In one embodiment of assigning priority weights to attributes, first priority weights are assigned to business entity attributes 304, within the warehouse data records 108, regarding whether each of the warehouses and the entity are within a same business entity or different business entities. A first criterion 406 within the allocation sequence rule set 112 assigns the first priority weights to the business entity attributes 304, where warehouses within the same business entity are preferred over warehouses within a different business entity than the destination entity. For example, a clothing retailer prefers to send white dress shirts from a warehouse that operates under a same banner as the entity. When fulfilling a request from Clothing Store of America, the clothing retailer prefers to send white dress shirts from a warehouse associated with the Clothing Store of America as opposed to other retail operations of the clothing retailer such as warehouses associated with Kids Clothing Store of America or Clothing Store of South Africa that are also affiliated with or owned by the clothing retailer.

In one embodiment, second priority weights are assigned to distribution channel attributes 306, within the warehouse data records 108, regarding whether each of the warehouses and the entity are within the same distribution channel or different distribution channels. A second criterion 408 within the allocation sequence rule set 112 assigns the second priority weights to the distribution channel attributes 306, where warehouses within the same distribution channel are preferred over warehouses within different distribution channels than the entity. For example where the entity is fulfilling an order for an ecommerce customer, the clothing retailer prefers to send the white dress shirts from a warehouse that is associated with ecommerce as opposed to warehouses that are associated with brick and mortar retail stores of the clothing retailer.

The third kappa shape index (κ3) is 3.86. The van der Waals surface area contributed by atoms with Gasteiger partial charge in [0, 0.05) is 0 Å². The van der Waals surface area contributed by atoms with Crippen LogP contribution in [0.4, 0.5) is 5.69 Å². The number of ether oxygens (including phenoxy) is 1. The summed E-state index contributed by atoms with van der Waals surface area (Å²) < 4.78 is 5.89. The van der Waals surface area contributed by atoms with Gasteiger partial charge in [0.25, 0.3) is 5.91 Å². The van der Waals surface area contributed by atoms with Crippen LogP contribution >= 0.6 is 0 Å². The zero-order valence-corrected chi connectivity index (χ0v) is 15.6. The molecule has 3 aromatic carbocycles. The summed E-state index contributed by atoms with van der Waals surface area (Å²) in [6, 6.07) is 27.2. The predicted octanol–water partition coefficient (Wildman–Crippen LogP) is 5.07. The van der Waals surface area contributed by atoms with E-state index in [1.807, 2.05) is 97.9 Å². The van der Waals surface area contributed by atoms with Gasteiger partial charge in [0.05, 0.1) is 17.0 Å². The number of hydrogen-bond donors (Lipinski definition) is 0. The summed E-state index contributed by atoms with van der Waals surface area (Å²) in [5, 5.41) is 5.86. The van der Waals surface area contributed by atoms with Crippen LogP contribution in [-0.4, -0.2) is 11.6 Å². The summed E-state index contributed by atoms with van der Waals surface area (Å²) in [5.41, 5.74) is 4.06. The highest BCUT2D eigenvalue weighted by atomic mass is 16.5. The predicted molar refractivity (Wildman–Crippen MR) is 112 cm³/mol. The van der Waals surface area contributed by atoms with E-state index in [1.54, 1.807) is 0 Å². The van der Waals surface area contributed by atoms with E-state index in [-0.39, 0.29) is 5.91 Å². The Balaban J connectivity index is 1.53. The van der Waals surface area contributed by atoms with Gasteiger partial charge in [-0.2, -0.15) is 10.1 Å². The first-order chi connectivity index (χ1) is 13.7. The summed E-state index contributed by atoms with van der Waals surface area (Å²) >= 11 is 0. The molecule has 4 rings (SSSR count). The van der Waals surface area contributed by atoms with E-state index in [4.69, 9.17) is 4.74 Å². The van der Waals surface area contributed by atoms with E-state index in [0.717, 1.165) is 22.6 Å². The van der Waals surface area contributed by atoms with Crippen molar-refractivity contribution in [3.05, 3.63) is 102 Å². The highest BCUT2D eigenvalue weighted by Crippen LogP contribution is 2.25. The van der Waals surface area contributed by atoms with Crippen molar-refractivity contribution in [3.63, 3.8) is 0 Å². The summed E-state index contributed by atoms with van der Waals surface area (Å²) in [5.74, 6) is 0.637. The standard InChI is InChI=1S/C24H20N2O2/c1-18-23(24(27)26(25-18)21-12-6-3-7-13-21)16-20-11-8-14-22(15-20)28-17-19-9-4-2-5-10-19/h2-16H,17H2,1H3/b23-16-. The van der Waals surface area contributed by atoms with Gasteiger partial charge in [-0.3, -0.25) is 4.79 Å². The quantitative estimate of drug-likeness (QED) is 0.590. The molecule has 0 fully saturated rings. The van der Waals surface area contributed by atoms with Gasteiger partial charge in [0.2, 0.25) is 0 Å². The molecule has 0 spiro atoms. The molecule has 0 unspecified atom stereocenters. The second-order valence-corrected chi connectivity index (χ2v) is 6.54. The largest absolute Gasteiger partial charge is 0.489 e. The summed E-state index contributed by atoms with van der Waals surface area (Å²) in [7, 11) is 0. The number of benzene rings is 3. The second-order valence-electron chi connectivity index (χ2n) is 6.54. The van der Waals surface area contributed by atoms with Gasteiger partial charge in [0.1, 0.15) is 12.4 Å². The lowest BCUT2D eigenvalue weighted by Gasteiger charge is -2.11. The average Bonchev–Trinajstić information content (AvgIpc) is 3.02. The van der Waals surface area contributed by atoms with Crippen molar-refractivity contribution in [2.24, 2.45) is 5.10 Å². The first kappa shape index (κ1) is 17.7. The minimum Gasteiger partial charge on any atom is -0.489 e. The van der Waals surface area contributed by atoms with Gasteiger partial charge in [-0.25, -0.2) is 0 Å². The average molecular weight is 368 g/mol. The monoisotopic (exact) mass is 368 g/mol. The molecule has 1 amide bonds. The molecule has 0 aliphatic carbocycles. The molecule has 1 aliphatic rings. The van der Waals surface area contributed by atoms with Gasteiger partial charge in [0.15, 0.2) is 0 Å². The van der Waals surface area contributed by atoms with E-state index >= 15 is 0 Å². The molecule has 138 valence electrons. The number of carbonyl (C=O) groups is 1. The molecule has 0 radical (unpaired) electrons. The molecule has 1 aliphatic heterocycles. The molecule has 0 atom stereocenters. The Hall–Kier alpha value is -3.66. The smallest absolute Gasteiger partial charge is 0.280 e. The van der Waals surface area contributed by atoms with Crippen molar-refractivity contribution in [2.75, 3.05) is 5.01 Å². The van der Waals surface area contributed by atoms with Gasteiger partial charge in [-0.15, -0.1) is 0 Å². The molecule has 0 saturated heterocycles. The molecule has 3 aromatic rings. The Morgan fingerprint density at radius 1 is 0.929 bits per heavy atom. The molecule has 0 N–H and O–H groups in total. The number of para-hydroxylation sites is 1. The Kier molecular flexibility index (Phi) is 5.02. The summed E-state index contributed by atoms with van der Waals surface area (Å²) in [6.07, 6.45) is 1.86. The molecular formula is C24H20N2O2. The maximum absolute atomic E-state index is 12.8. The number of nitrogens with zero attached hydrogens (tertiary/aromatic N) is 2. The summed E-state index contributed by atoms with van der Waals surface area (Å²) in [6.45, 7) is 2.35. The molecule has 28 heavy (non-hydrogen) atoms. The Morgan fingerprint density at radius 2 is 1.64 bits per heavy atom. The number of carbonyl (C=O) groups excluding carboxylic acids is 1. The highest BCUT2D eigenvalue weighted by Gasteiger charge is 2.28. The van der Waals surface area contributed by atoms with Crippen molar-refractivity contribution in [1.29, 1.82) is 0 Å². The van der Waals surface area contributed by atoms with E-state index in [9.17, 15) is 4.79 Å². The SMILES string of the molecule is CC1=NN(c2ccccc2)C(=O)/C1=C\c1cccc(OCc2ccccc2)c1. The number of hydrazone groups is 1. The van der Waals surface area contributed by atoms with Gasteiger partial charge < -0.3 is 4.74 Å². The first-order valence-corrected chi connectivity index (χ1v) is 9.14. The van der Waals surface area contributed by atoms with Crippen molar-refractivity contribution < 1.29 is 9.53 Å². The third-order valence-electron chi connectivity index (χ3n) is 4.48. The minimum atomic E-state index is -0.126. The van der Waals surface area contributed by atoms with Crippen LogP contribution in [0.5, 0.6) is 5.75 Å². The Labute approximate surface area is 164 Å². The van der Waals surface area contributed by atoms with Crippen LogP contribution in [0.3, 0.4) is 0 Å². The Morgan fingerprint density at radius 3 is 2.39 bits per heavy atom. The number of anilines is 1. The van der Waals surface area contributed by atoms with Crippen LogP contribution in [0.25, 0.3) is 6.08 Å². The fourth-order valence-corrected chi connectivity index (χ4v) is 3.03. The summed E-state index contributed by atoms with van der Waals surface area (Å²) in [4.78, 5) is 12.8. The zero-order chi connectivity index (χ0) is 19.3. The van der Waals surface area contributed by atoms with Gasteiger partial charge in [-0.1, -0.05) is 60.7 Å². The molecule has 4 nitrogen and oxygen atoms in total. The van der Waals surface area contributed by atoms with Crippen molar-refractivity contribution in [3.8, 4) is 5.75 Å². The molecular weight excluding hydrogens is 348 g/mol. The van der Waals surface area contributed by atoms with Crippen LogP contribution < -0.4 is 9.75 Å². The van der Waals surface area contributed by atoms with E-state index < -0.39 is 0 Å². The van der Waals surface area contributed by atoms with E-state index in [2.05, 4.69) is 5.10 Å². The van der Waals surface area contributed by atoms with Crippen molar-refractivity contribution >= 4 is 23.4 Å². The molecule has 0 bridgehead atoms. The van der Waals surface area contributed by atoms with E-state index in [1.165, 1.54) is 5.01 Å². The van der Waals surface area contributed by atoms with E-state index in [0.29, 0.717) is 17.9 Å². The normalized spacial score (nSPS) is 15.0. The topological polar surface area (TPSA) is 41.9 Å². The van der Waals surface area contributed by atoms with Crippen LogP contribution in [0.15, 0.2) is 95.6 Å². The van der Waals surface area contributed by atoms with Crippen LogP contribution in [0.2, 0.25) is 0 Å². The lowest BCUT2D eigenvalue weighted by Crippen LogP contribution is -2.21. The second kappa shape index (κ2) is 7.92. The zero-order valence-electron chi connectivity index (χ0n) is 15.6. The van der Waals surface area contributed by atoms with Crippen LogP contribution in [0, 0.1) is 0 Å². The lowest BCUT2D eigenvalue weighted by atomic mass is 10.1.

In one embodiment, third priority weights are assigned to protect attributes 308, within the warehouse data records 108, regarding whether each of the warehouses are marked as protected. Inventory within a protected warehouse are marked/reserved for a particular event or for other reasons, and thus sending items from the protected warehouse interferes with the event. A third criterion 410 within the allocation sequence rule set 112 assigns the third priority weights to the protected attributes 308, where warehouses that are marked as unprotected are preferred over warehouses that are marked as protected.

In one embodiment, fourth priority weights are assigned to primary warehouse attributes 310, within the warehouse data records 108, regarding whether each of the warehouses are marked as primary. Primary warehouses that are preferred by the clothing retailer for fulfilling item requests are marked as primary, such as at a store level granularity or a zone fulfillment granularity (e.g., a primary zone is defined as warehouses within 3 west coast states). A fourth criterion 412 within the allocation sequence rule set 112 assigns the fourth priority weights to the primary warehouse attributes 310, where warehouses that are marked as primary are preferred over warehouses that are marked as non-primary.

In one embodiment, the first criterion 406 assigns the first priority weights that are weighted more than the second priority weights assigned by the second criterion 408, the third priority weights assigned by the third criterion 410, and the fourth priority weights assigned by the fourth criterion 412. Selecting warehouses within a same business entity is a more important consideration than warehouses that are within a same channel, are unprotected, and/or are primary.

The second criterion 408 assigns the second priority weights that are weighted more than the third priority weights assigned by the third criterion 410 and the fourth priority weights assigned by the fourth criterion 412. Selecting warehouses within a same channel is a more important consideration than warehouses that are unprotected and/or are primary.

The third criterion 410 assigns the third priority weights that are weighted more than the fourth priority weights assigned by the fourth criterion 412. Selecting warehouses that are unprotected is a more important consideration than warehouses that are primary.

It is appreciated that the allocation sequence rule set 112 utilizes a variety of criteria. One criterion assigns priority weights to proximity attributes of distances between warehouses and entities based upon a preference to ship from warehouses that are closer to the entity.